Good things come in threes? As I sit down to write on the eve of Masala My Life’s third anniversary, I’m thinking so.
We’re so excited to celebrate three wonderful years, especially given the three years in question. We’re so pleased to now have three shopping options for you:
- Online at masalamylife.com as we began
- In person in Cary, NC, in the Painted Tree Boutique
- In person and with great food at the fabulous Cheeni restaurant in North Raleigh, NC
Indeed, most of 2022 has been spent getting the two physical shops ready, which has been a very different process than building an online store! Each step we take teaches us something. For example, clothing has done so well in person that we are adding fair trade kaftans and tops to the online store this week.
One of the things that I love about Masala My Life is that we have directly supported so many vendors who practice sustainable and ethical approaches to production — with tens of thousands spent. The Aasha Project, for example, provides fair wages for women in North India and helps empower their community as they create casual jewelry. Similarly, Madhu Chocolate and Elements Truffles use fair trade cacao, in addition to many other ways they use their businesses for the greater good.
As we begin our fourth year, we are excited to add these wonderful vendors:
- 700 Rivers, which was founded by NCSU alum Cathy Gomes, provides training and employment to artisans in Bangladesh who were victims of human trafficking. Their soaps and candles are stunning.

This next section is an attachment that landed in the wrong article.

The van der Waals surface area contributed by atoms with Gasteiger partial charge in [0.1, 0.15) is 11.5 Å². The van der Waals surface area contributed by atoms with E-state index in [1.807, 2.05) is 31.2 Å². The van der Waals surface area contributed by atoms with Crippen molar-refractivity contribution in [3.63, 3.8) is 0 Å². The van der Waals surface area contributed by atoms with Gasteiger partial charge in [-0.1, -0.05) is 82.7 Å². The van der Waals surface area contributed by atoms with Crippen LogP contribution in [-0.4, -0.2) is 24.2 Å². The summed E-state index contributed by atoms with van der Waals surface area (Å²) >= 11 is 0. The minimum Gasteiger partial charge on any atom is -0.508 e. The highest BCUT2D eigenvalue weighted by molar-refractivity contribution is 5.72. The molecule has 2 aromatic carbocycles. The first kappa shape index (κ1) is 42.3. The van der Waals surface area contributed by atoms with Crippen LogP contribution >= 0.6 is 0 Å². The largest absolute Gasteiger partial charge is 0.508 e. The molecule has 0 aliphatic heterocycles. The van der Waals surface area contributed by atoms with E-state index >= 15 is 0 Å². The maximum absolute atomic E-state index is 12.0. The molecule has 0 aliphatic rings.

- Conscious Steps, which was founded by Prashant Mehta. provides ethical and empowering employment, sustainable production methods and uses fair trade organic cotton to create their comfy socks in India. In addition, every purchase is connected directly to a donation to a social cause.
- Aid Through Trade, founded by Peace Corps alum Damien Jones, empowers women in Nepal with ethical, fair and sustainable employment as they create gorgeous glass bead bracelets and earrings.
- Sevya, which features apparel and accessories handmade by artisan groups throughout India. Each piece is a work of art and is the culmination of centuries-old craft traditions involving many intricate steps. Sevya ensures that these artisan communities are able to earn a sustainable livelihood from their craft and pass the traditions on to the next generation.
When we add vendors, we are looking not only for such sustainable practices but also the types of products that speak to our blended South Asian American lives. As we’ve said before, so many of our products only exist because we as South Asian Americans exist.
And that’s what has us excited to begin the fourth year — staying true to our original mission of celebrating the South Asian American voice and connecting lives across cultures.
— Anu Mannar